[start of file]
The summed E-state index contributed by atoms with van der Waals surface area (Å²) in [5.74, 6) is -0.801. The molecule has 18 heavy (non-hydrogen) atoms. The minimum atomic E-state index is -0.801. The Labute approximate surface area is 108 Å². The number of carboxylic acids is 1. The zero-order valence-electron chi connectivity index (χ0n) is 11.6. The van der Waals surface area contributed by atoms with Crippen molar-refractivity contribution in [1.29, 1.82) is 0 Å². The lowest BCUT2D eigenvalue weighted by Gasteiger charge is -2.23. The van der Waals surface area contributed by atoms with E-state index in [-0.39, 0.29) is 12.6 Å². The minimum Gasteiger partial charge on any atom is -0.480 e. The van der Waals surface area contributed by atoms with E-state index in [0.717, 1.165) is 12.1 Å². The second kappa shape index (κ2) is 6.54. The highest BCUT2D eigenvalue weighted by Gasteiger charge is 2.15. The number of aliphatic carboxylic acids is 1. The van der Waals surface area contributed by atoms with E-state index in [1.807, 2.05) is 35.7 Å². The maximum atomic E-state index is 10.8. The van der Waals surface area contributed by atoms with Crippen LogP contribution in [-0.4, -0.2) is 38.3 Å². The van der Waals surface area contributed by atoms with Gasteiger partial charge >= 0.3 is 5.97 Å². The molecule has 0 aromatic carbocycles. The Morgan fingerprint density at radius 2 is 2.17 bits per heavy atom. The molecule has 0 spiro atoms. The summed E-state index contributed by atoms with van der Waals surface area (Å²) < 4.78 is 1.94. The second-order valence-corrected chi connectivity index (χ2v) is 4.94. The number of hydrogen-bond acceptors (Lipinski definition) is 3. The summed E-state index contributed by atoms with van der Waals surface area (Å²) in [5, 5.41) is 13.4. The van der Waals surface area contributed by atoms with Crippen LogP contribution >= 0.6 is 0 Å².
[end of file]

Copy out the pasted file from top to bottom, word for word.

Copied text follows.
The summed E-state index contributed by atoms with van der Waals surface area (Å²) in [5.74, 6) is -0.801. The molecule has 18 heavy (non-hydrogen) atoms. The minimum atomic E-state index is -0.801. The Labute approximate surface area is 108 Å². The number of carboxylic acids is 1. The zero-order valence-electron chi connectivity index (χ0n) is 11.6. The van der Waals surface area contributed by atoms with Crippen molar-refractivity contribution in [1.29, 1.82) is 0 Å². The lowest BCUT2D eigenvalue weighted by Gasteiger charge is -2.23. The van der Waals surface area contributed by atoms with E-state index in [-0.39, 0.29) is 12.6 Å². The minimum Gasteiger partial charge on any atom is -0.480 e. The van der Waals surface area contributed by atoms with E-state index in [0.717, 1.165) is 12.1 Å². The second kappa shape index (κ2) is 6.54. The highest BCUT2D eigenvalue weighted by Gasteiger charge is 2.15. The number of aliphatic carboxylic acids is 1. The van der Waals surface area contributed by atoms with E-state index in [1.807, 2.05) is 35.7 Å². The maximum atomic E-state index is 10.8. The van der Waals surface area contributed by atoms with Crippen LogP contribution in [-0.4, -0.2) is 38.3 Å². The van der Waals surface area contributed by atoms with Gasteiger partial charge >= 0.3 is 5.97 Å². The molecule has 0 aromatic carbocycles. The Morgan fingerprint density at radius 2 is 2.17 bits per heavy atom. The molecule has 0 spiro atoms. The summed E-state index contributed by atoms with van der Waals surface area (Å²) < 4.78 is 1.94. The second-order valence-corrected chi connectivity index (χ2v) is 4.94. The number of hydrogen-bond acceptors (Lipinski definition) is 3. The summed E-state index contributed by atoms with van der Waals surface area (Å²) in [5, 5.41) is 13.4. The van der Waals surface area contributed by atoms with Crippen LogP contribution >= 0.6 is 0 Å².